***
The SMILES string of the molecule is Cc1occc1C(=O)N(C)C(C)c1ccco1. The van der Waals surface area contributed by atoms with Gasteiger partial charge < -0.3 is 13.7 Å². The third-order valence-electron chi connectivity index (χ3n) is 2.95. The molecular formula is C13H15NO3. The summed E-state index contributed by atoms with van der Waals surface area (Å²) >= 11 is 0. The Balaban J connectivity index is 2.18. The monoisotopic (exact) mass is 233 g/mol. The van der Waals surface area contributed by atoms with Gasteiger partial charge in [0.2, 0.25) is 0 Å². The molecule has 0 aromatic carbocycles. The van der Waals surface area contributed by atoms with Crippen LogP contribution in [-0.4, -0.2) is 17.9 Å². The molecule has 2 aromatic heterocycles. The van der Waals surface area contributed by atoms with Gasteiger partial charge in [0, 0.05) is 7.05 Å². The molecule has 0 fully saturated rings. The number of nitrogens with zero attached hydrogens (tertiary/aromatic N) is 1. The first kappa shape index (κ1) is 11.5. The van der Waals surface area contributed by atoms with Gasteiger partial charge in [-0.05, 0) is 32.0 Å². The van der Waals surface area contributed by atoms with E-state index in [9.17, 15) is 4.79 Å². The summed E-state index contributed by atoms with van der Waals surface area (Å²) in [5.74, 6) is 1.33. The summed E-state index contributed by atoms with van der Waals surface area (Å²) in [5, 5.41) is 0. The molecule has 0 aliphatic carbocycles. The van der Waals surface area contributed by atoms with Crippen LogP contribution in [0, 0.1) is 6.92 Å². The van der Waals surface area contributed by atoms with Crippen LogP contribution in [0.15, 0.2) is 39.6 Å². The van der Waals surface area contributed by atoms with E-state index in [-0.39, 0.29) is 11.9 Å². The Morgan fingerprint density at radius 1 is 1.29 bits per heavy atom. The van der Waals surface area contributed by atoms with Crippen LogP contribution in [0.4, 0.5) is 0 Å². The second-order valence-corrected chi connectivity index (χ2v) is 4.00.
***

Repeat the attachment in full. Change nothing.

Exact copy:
The SMILES string of the molecule is Cc1occc1C(=O)N(C)C(C)c1ccco1. The van der Waals surface area contributed by atoms with Gasteiger partial charge < -0.3 is 13.7 Å². The third-order valence-electron chi connectivity index (χ3n) is 2.95. The molecular formula is C13H15NO3. The summed E-state index contributed by atoms with van der Waals surface area (Å²) >= 11 is 0. The Balaban J connectivity index is 2.18. The monoisotopic (exact) mass is 233 g/mol. The van der Waals surface area contributed by atoms with Gasteiger partial charge in [0.2, 0.25) is 0 Å². The molecule has 0 aromatic carbocycles. The van der Waals surface area contributed by atoms with Crippen LogP contribution in [-0.4, -0.2) is 17.9 Å². The molecule has 2 aromatic heterocycles. The van der Waals surface area contributed by atoms with Gasteiger partial charge in [0, 0.05) is 7.05 Å². The molecule has 0 fully saturated rings. The number of nitrogens with zero attached hydrogens (tertiary/aromatic N) is 1. The first kappa shape index (κ1) is 11.5. The van der Waals surface area contributed by atoms with Gasteiger partial charge in [-0.05, 0) is 32.0 Å². The van der Waals surface area contributed by atoms with E-state index in [9.17, 15) is 4.79 Å². The summed E-state index contributed by atoms with van der Waals surface area (Å²) in [5.74, 6) is 1.33. The summed E-state index contributed by atoms with van der Waals surface area (Å²) in [5, 5.41) is 0. The molecule has 0 aliphatic carbocycles. The van der Waals surface area contributed by atoms with Crippen LogP contribution in [0, 0.1) is 6.92 Å². The van der Waals surface area contributed by atoms with Crippen LogP contribution in [0.15, 0.2) is 39.6 Å². The van der Waals surface area contributed by atoms with E-state index in [-0.39, 0.29) is 11.9 Å². The Morgan fingerprint density at radius 1 is 1.29 bits per heavy atom. The van der Waals surface area contributed by atoms with Crippen LogP contribution in [0.4, 0.5) is 0 Å². The second-order valence-corrected chi connectivity index (χ2v) is 4.00.